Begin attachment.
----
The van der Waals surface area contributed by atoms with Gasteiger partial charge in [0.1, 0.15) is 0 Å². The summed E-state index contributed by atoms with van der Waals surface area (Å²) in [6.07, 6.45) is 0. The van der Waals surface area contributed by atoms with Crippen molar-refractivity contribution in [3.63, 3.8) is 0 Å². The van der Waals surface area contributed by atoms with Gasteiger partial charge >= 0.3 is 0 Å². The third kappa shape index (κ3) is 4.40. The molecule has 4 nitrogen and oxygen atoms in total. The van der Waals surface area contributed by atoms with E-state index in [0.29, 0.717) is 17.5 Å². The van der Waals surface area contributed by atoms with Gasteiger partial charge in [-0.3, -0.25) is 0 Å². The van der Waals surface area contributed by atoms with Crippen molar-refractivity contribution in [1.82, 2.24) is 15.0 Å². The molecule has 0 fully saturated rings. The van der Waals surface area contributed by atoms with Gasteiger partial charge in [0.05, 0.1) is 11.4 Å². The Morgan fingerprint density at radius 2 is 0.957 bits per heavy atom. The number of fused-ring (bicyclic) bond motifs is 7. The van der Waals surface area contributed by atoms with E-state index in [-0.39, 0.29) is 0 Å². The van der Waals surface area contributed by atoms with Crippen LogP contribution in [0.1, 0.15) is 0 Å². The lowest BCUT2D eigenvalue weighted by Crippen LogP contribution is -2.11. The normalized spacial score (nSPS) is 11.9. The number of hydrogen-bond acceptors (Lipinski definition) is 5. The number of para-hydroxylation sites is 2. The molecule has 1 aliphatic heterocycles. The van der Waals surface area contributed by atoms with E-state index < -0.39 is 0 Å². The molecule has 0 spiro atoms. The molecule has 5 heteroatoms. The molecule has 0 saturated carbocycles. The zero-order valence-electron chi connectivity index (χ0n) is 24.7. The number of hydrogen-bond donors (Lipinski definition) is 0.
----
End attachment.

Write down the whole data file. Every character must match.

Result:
The van der Waals surface area contributed by atoms with Gasteiger partial charge in [0.1, 0.15) is 0 Å². The summed E-state index contributed by atoms with van der Waals surface area (Å²) in [6.07, 6.45) is 0. The van der Waals surface area contributed by atoms with Crippen molar-refractivity contribution in [3.63, 3.8) is 0 Å². The van der Waals surface area contributed by atoms with Gasteiger partial charge >= 0.3 is 0 Å². The third kappa shape index (κ3) is 4.40. The molecule has 4 nitrogen and oxygen atoms in total. The van der Waals surface area contributed by atoms with E-state index in [0.29, 0.717) is 17.5 Å². The van der Waals surface area contributed by atoms with Gasteiger partial charge in [-0.3, -0.25) is 0 Å². The van der Waals surface area contributed by atoms with Crippen molar-refractivity contribution in [1.82, 2.24) is 15.0 Å². The molecule has 0 fully saturated rings. The van der Waals surface area contributed by atoms with Gasteiger partial charge in [0.05, 0.1) is 11.4 Å². The Morgan fingerprint density at radius 2 is 0.957 bits per heavy atom. The number of fused-ring (bicyclic) bond motifs is 7. The van der Waals surface area contributed by atoms with E-state index in [-0.39, 0.29) is 0 Å². The van der Waals surface area contributed by atoms with Crippen LogP contribution in [0.1, 0.15) is 0 Å². The lowest BCUT2D eigenvalue weighted by Crippen LogP contribution is -2.11. The normalized spacial score (nSPS) is 11.9. The number of hydrogen-bond acceptors (Lipinski definition) is 5. The number of para-hydroxylation sites is 2. The molecule has 1 aliphatic heterocycles. The van der Waals surface area contributed by atoms with E-state index < -0.39 is 0 Å². The molecule has 0 spiro atoms. The molecule has 5 heteroatoms. The molecule has 0 saturated carbocycles. The zero-order valence-electron chi connectivity index (χ0n) is 24.7. The number of hydrogen-bond donors (Lipinski definition) is 0.